Labour has done more to change the way Britain is governed than any government since 1911. It has delivered devolution to Scotland, Wales and Northern Ireland and introduced a form of PR for European elections. In Scotland in local government a refreshed and renewed local political culture is growing now that STV is used for local elections there. And of course it almost abolished hereditary peers from the House of Lords.
That’s it though – almost! It simply beggars belief that we have unelected legislators in any form, let alone that there are still remaining hereditary peers in the Upper House of our Parliament. t was supposed to be one of the cornerstones of the reforming manifesto of 1997, and in 1999 Tony Blair even evicted all but 92 hereditary peers. But despite the ‘loans for Lordships’ scandal in 2006 and even the disgraceful ‘cash for amendments’ scandal, progress continues to be slow and is highly unlikely to happen before the next election.
Jack Straw at the recent Unlock Democracy and The Guardian seminar said himself:
“Our 1999 reforms dramatically changed the Lords for the better. But this remains unfinished business. The constitutional reform and governance bill, which will receive its second reading in October, sets out our plans to phase out hereditary peers from the second chamber. It is an outdated concept in a society where influence and power should be based on merit rather than on the family into which one is born. The current situation where 90 hereditary peers retained their seats in the Lords was only ever intended as an interim step.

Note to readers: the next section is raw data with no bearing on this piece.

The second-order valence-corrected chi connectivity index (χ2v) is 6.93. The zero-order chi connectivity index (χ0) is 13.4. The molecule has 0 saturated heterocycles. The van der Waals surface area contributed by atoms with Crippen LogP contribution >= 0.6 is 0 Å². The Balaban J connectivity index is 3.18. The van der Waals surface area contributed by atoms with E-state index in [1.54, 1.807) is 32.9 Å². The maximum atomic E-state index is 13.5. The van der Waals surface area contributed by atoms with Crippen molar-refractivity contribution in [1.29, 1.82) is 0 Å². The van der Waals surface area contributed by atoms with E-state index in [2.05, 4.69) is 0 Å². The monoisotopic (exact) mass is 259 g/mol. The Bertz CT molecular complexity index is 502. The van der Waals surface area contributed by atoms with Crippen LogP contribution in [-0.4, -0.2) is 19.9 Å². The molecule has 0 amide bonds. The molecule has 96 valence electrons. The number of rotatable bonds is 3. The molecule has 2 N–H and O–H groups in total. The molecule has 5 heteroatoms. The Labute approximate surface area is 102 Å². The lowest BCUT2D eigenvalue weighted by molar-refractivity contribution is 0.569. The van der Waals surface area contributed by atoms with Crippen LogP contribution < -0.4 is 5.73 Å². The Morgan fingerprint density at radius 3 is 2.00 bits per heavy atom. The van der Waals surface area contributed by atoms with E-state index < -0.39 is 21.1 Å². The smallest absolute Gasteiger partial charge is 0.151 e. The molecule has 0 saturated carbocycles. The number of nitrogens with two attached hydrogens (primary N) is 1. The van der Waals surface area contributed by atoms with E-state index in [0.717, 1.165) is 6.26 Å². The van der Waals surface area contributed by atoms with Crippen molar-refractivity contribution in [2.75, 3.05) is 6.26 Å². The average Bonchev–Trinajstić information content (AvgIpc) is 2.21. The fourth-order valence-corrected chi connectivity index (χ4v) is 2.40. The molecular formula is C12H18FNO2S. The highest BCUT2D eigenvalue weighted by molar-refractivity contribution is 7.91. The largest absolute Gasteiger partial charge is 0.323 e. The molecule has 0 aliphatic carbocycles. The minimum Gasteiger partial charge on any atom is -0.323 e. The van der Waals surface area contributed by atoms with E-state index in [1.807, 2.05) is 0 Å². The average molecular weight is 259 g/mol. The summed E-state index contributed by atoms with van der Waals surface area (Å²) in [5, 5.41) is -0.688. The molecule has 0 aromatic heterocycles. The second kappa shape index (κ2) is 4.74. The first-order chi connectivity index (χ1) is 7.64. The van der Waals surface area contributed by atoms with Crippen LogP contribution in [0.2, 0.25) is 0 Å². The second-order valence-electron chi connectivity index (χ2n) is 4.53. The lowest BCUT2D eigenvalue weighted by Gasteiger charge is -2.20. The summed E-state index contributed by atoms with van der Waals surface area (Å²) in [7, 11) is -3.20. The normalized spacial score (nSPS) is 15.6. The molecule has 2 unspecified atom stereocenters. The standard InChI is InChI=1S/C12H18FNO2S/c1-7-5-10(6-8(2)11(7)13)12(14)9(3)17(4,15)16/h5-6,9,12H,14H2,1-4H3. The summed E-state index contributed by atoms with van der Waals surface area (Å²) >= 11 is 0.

We aim for an elected second chamber which could become wholly elected, but would be substantially so. Our proposals stem from the outcome of free votes on Lords reform which took place in 2007. The House of Commons voted in favour of reforms leading to a 100% or 80% elected second chamber and against all other options.”
Although election systems and retirement packages are areas that need to be worked out, it simply isn’t good enough that we have allowed these to block the process of reform. We need to be bold, we need to push the envelope – after all there are four simple key ideas underpinning the case for Lords Reform:
1 – Party Patronage devalues politics
The perception that people can buy or connive a seat in the legislature has been a source of controversy for over a century. The public perception of politicians is at an all time low – the Lords, though, have paved the way with numerous dodgy and corrupt exploits in the last few years, well before the ‘expenses scandal’ broke.
2 – An unelected House lacks legitimacy
While the House of Lords often does a good job at improving legislation, it is constantly hampered by the fact that it has no claim to be representing the will of the people. The Government constantly cites the Lords’ illegitimacy as a reason for ignoring what it says. An elected second chamber would have more authority. Lord Mandelson may be landing the blows on the policy-lite Cameron media machine and could even be as some argue the most powerful man in Government – but the fact is he has absolutely no democratic legitimacy or accountability.
3 – An elected second chamber would be more representative
Elections would allow for members from smaller parties and independents to sit in the second chamber as working peers. (Or senators, depending on the semantic option we choose).
4 – The public want it
Opinion polls consistently suggest that around two-thirds of the public want a majority or wholly elected second chamber. More than 55% of the public voted for a party committed to an at least substantially elected second chamber in 2005.
Re-building trust in our massively damaged legislative institutions is paramount – Jack Straw and the Labour party must discover that historic reforming zeal. No more fudges, no more compromises, no putting things off to find ‘consensus’ – we need full and radical reform which must be in our manifesto for 2010 – just one year short of an entire century since the 1911 Parliament Act that first laid down the beginnings of Lords reform. We must ‘clear the way’ because our broken democracy cannot wait another four years, let alone another century.